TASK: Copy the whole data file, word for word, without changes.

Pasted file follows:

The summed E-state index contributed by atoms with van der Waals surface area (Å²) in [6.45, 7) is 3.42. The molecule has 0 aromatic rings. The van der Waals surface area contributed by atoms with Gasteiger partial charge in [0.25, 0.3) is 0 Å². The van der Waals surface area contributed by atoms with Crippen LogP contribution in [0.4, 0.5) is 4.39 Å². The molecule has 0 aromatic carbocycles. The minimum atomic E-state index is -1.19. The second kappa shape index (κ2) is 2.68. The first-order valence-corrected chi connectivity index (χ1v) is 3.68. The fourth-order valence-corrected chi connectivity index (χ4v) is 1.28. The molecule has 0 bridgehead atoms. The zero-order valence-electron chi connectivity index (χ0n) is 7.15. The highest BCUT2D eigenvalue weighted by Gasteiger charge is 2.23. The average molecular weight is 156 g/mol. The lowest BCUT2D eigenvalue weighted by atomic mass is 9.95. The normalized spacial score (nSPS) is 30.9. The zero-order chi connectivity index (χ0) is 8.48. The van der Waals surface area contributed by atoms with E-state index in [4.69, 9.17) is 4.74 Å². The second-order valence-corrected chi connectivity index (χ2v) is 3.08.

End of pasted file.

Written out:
The summed E-state index contributed by atoms with van der Waals surface area (Å²) in [6.45, 7) is 3.42. The molecule has 0 aromatic rings. The van der Waals surface area contributed by atoms with Gasteiger partial charge in [0.25, 0.3) is 0 Å². The van der Waals surface area contributed by atoms with Crippen LogP contribution in [0.4, 0.5) is 4.39 Å². The molecule has 0 aromatic carbocycles. The minimum atomic E-state index is -1.19. The second kappa shape index (κ2) is 2.68. The first-order valence-corrected chi connectivity index (χ1v) is 3.68. The fourth-order valence-corrected chi connectivity index (χ4v) is 1.28. The molecule has 0 bridgehead atoms. The zero-order valence-electron chi connectivity index (χ0n) is 7.15. The highest BCUT2D eigenvalue weighted by Gasteiger charge is 2.23. The average molecular weight is 156 g/mol. The lowest BCUT2D eigenvalue weighted by atomic mass is 9.95. The normalized spacial score (nSPS) is 30.9. The zero-order chi connectivity index (χ0) is 8.48. The van der Waals surface area contributed by atoms with E-state index in [4.69, 9.17) is 4.74 Å². The second-order valence-corrected chi connectivity index (χ2v) is 3.08.